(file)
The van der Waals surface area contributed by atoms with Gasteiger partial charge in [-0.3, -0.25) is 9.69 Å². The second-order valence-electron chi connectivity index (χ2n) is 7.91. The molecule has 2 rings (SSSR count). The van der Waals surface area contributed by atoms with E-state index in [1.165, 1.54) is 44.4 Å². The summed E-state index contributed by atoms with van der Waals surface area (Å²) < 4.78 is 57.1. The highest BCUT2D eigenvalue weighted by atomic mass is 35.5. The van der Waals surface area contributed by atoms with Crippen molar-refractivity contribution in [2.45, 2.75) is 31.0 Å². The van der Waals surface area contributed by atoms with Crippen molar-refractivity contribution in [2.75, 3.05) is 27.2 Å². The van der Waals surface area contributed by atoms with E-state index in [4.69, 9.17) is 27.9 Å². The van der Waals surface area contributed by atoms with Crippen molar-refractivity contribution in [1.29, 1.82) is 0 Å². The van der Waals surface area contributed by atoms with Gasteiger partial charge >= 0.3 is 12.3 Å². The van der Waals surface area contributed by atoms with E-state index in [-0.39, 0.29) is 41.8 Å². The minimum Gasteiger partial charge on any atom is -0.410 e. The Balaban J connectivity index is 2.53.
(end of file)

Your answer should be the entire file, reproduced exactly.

The van der Waals surface area contributed by atoms with Gasteiger partial charge in [-0.3, -0.25) is 9.69 Å². The second-order valence-electron chi connectivity index (χ2n) is 7.91. The molecule has 2 rings (SSSR count). The van der Waals surface area contributed by atoms with E-state index in [1.165, 1.54) is 44.4 Å². The summed E-state index contributed by atoms with van der Waals surface area (Å²) < 4.78 is 57.1. The highest BCUT2D eigenvalue weighted by atomic mass is 35.5. The van der Waals surface area contributed by atoms with Crippen molar-refractivity contribution in [2.45, 2.75) is 31.0 Å². The van der Waals surface area contributed by atoms with Crippen molar-refractivity contribution in [2.75, 3.05) is 27.2 Å². The van der Waals surface area contributed by atoms with E-state index in [4.69, 9.17) is 27.9 Å². The van der Waals surface area contributed by atoms with Crippen molar-refractivity contribution in [1.29, 1.82) is 0 Å². The van der Waals surface area contributed by atoms with Gasteiger partial charge >= 0.3 is 12.3 Å². The van der Waals surface area contributed by atoms with E-state index in [-0.39, 0.29) is 41.8 Å². The minimum Gasteiger partial charge on any atom is -0.410 e. The Balaban J connectivity index is 2.53.